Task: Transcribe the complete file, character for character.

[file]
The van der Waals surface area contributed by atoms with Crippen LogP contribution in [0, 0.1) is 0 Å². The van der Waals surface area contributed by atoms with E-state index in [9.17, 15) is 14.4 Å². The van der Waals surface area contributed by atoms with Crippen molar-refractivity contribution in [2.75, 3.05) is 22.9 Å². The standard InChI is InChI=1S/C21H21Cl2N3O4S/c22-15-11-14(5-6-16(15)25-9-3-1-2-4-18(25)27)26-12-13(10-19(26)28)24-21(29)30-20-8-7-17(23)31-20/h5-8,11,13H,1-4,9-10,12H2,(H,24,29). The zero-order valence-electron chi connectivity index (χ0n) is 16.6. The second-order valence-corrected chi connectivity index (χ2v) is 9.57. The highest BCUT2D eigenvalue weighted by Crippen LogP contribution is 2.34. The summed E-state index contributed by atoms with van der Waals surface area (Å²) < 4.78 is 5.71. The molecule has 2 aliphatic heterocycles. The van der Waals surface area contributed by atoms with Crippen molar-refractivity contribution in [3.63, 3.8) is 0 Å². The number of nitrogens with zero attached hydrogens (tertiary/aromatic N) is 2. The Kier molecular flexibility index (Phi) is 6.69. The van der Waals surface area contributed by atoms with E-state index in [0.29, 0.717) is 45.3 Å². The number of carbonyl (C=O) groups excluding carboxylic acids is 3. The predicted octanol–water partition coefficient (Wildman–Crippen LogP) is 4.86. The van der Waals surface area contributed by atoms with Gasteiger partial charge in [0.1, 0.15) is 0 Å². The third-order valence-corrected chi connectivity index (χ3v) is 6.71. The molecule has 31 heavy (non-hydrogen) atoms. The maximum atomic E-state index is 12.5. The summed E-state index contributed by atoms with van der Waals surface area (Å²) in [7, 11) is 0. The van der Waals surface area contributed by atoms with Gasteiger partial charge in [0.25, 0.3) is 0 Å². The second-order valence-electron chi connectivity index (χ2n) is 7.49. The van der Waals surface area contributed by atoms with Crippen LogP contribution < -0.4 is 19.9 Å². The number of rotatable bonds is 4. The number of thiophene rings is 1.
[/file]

The van der Waals surface area contributed by atoms with Crippen LogP contribution in [0, 0.1) is 0 Å². The van der Waals surface area contributed by atoms with E-state index in [9.17, 15) is 14.4 Å². The van der Waals surface area contributed by atoms with Crippen molar-refractivity contribution in [2.75, 3.05) is 22.9 Å². The standard InChI is InChI=1S/C21H21Cl2N3O4S/c22-15-11-14(5-6-16(15)25-9-3-1-2-4-18(25)27)26-12-13(10-19(26)28)24-21(29)30-20-8-7-17(23)31-20/h5-8,11,13H,1-4,9-10,12H2,(H,24,29). The zero-order valence-electron chi connectivity index (χ0n) is 16.6. The second-order valence-corrected chi connectivity index (χ2v) is 9.57. The highest BCUT2D eigenvalue weighted by Crippen LogP contribution is 2.34. The summed E-state index contributed by atoms with van der Waals surface area (Å²) < 4.78 is 5.71. The molecule has 2 aliphatic heterocycles. The van der Waals surface area contributed by atoms with Crippen molar-refractivity contribution in [3.63, 3.8) is 0 Å². The number of nitrogens with zero attached hydrogens (tertiary/aromatic N) is 2. The Kier molecular flexibility index (Phi) is 6.69. The van der Waals surface area contributed by atoms with E-state index in [0.29, 0.717) is 45.3 Å². The number of carbonyl (C=O) groups excluding carboxylic acids is 3. The predicted octanol–water partition coefficient (Wildman–Crippen LogP) is 4.86. The van der Waals surface area contributed by atoms with Gasteiger partial charge in [0.1, 0.15) is 0 Å². The third-order valence-corrected chi connectivity index (χ3v) is 6.71. The molecule has 31 heavy (non-hydrogen) atoms. The maximum atomic E-state index is 12.5. The summed E-state index contributed by atoms with van der Waals surface area (Å²) in [7, 11) is 0. The van der Waals surface area contributed by atoms with Gasteiger partial charge in [0.25, 0.3) is 0 Å². The second-order valence-electron chi connectivity index (χ2n) is 7.49. The van der Waals surface area contributed by atoms with Crippen LogP contribution < -0.4 is 19.9 Å². The number of rotatable bonds is 4. The number of thiophene rings is 1.